In the novel, Captain Paul, unaccountably donning two disguises in the first few pages, takes onboard his ship a prisoner of France that he is supposed to deliver to the prison island of Cayenne. The crew is not supposed to speak to the prisoner, but his conduct during a battle with an English ship leads Captain Paul to ask for the story of the prisoner, Hector de Lusignan.

Six months later, Captain Paul visits Count Emmanuel d’Auray, who originally delivered Lusignan to the ship, to tell him he knows he imprisoned Lusignan unlawfully. Lusignan’s crime was to fall in love, without fortune, with d’Auray’s sister, Marguerite, and have a child with her. While d’Auray got rid of Lusignan, his mother, the Marchioness, removed Marguerite’s child. Now, they are trying to force her to marry a fop who has promised d’Auray a commission. Captain Paul announces his intention to get Lusignan a pardon and remove Marguerite’s child from wherever it is hidden. But when he learns Marguerite still loves Lusignan, he decides to help the lovers.

There are more secrets to come, including Captain Paul’s own identity.

This is a short, fast-moving novel once you get over your bemusement about poor John Paul Jones. It is entertaining, but after all the action is over, Dumas couldn’t resist adding an Epilogue, which tells us how everyone ended up and also contains more of Jones’s real (maybe) exploits. The Epilogue, therefore, is about as long as two or three of the chapters, and everything bogs down tremendously. This is the addition of an inexperienced writer, and we all know he improved.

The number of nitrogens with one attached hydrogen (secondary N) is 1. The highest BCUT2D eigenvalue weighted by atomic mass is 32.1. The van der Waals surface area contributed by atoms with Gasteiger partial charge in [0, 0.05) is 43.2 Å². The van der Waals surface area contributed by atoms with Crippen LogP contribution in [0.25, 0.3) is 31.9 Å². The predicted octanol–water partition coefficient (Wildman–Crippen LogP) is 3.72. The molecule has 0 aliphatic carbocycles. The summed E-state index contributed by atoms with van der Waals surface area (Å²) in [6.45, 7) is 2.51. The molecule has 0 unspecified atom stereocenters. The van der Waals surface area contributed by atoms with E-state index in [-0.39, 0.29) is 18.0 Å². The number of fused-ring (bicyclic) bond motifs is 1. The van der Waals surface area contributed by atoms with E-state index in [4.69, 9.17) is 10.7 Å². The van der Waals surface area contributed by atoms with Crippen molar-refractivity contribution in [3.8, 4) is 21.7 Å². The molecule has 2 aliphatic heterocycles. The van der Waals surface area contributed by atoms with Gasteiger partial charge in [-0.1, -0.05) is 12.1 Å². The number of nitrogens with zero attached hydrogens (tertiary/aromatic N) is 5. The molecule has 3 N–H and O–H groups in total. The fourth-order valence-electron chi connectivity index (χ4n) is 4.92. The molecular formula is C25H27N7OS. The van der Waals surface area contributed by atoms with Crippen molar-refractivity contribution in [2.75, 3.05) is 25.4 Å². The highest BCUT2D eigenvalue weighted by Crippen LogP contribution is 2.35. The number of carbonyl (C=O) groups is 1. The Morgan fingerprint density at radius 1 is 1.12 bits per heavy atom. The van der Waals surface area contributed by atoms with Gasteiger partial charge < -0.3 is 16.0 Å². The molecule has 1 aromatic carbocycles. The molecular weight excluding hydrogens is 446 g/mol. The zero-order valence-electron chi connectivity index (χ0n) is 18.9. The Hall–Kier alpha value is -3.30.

By the way, I believe that the figure depicted on the cover above (which is not the edition I read) is actually supposed to be Alexandre Dumas’s father, who was a famous general.

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Review 1559: In the Rocky Mountains

Quite a few years ago, I bought an old 19th-century boys’ adventure book, On the Banks of the Amazon by W. H. G. Kingston. In reading it, I was struck by its combination of adventure, interesting information about plants, animals and natives of the area, and engraved illustrations. As a result, I put together a small collection of these books from the late 19th and early 20th centuries, trying to find ones in the Our Boys’ Select Library edition of the first one.  (In case you’re wondering why there is a ship and a lion on the cover of a book about the Rockies, they all have the same cover.) I intended to read them all but never got to any of the others. Then when we moved to Washington, they got lost.

That was four years ago, and a few months ago my husband finally unearthed them from an unpacked box of his books. He brought In the Rocky Mountains up to show me, and I decided to read it.